Chances are pretty good that you’ve heard a lot about preservatives in your cosmetics and personal care products. Since there’s a lot of contradictory info out there, we thought we would address some of the questions and concerns you might have.
What are preservatives?
Preservatives are ingredients that control the growth of microbes, yeast, and fungi, which water-based products are extremely susceptible to. They can extend the shelf life of a product from a few days to a few months or even 1-2 years. While preservatives keep products from developing dangerous levels of toxic microbes, they can also cause allergic reactions and other sensitivities. Some studies suggest that certain preservatives can even disrupt the endocrine system, bio-accumulate, and promote cancer.
What are the most common preservatives being used?
The ones you will probably have heard most about are parabens, including ethylparaben, propylparaben, methylparaben, and butylparaben. Parabens are bioaccumulative and have been found in a small number of breast cancer tumors. Parabens are present in many shampoos, deodorants, and lotions. Then there are formaldehyde-releasing preservatives such as quaternium-15, imidazolidinyl urea, and diazolidinyl urea, often found in nail polish and nail hardeners. Formaldehyde has been identified as a probable carcinogen and is banned in cosmetics in Sweden and Japan. Finally, if you buy more natural brands, their preservative of choice tends to be phenoxyethanol, which is generally considered safer than parabens but still poses some health concerns. Some essential oils and plant-based substances are naturally anti-microbial, but not at the low concentrations considered safe for skin products.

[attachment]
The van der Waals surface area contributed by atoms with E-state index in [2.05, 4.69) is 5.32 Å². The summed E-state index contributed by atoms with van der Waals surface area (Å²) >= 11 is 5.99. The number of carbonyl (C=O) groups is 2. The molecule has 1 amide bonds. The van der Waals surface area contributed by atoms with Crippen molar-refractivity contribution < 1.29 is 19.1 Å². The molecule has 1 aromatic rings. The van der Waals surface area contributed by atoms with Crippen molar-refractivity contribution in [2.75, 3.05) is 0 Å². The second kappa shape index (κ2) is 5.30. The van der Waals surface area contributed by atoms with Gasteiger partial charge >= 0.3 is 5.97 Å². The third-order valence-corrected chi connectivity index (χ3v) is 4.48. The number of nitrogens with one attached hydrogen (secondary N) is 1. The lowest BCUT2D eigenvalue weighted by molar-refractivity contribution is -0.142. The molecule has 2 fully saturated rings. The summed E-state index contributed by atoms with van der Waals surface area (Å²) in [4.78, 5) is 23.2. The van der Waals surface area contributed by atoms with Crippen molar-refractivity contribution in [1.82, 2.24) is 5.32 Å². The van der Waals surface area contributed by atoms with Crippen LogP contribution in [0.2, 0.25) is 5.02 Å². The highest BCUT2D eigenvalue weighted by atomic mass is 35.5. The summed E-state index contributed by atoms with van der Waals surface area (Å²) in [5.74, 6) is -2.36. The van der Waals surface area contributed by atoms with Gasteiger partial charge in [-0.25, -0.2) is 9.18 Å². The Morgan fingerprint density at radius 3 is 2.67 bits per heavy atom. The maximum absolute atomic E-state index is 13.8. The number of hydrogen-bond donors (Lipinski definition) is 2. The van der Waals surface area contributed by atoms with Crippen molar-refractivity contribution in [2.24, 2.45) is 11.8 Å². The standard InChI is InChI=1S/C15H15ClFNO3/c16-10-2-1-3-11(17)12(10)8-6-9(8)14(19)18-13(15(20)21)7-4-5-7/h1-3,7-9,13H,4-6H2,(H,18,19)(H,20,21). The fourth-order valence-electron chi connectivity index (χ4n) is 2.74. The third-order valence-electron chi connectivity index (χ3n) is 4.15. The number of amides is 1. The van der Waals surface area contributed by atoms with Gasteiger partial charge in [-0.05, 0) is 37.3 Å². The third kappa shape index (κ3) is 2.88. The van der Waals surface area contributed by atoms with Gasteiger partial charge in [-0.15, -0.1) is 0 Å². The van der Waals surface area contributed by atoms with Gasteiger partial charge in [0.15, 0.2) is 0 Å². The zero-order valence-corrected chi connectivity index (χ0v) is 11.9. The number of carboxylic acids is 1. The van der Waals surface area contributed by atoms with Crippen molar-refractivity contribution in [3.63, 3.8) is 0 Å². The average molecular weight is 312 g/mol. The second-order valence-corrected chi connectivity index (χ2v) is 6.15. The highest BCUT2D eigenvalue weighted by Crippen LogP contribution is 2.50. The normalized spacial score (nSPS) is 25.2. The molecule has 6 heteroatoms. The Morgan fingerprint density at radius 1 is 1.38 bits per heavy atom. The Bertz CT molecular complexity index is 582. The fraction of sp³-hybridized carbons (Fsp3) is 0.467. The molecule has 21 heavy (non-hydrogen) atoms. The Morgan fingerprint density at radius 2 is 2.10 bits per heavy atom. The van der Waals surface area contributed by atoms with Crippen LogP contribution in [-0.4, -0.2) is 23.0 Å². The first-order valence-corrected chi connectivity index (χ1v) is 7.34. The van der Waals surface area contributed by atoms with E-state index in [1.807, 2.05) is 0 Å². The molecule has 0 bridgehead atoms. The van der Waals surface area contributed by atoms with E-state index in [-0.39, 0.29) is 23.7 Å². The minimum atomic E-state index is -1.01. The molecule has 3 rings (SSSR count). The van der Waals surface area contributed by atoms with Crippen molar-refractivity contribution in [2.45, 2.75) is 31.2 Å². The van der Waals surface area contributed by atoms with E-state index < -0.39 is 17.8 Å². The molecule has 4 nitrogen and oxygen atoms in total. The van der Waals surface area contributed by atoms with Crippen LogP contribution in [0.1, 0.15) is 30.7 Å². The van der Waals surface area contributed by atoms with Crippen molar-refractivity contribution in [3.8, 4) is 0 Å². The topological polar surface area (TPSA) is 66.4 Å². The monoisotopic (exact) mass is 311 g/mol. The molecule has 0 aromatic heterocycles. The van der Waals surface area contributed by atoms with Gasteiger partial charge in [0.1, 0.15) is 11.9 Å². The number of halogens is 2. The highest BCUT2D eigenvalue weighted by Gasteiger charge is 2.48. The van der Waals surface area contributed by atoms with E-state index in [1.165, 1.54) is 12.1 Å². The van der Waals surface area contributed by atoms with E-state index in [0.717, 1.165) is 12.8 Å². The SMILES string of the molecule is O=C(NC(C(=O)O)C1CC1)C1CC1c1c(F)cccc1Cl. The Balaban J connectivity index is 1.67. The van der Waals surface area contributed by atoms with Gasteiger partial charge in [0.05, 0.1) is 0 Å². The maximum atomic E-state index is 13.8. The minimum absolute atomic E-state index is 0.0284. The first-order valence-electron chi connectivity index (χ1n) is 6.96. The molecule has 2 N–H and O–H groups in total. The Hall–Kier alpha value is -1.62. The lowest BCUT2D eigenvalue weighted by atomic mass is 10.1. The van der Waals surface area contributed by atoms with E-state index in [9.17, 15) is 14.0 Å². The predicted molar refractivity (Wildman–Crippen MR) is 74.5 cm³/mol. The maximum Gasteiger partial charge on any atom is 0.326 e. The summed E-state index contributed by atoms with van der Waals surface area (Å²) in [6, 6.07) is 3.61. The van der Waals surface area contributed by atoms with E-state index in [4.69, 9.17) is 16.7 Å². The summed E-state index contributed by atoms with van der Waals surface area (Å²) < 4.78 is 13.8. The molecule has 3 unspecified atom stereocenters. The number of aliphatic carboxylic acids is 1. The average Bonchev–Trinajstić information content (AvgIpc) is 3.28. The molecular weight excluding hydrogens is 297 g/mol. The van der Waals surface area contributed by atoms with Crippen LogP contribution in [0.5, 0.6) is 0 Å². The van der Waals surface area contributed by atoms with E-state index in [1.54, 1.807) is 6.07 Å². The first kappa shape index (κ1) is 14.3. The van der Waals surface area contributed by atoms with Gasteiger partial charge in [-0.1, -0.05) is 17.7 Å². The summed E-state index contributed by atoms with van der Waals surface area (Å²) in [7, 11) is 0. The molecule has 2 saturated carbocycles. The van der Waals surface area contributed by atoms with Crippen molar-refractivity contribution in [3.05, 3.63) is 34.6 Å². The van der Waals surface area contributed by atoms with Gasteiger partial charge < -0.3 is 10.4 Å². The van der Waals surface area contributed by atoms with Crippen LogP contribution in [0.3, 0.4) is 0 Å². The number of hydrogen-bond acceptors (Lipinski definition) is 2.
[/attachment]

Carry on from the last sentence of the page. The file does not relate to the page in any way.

Should I try to avoid preservatives?
Formaldehyde-releasing preservatives should definitely be avoided. However, the jury is still out on parabens and phenoxyethanol; you’ll find plenty of authorities on both sides. If you want to wait for more conclusive testing, you may want to avoid them.
Help! I can’t find any products without preservatives.
There are some, but they are often expensive and quick to spoil. Dry and water-free (oil-based) products don’t require preservatives the way water-based ones do, but oil-based formulas are often stickier and slower to absorb. There are a few ways you can minimize your exposure to preservatives without sacrificing your beauty routine. The first – and by far least expensive – is to make your own personal products. Natural scrubs and moisturizing treatments are relatively easy and cheap to make, and you can make small amounts that you can use up in a few days (stored in the fridge). Minimizing commercial product use will also drastically lower your exposure to preservatives.
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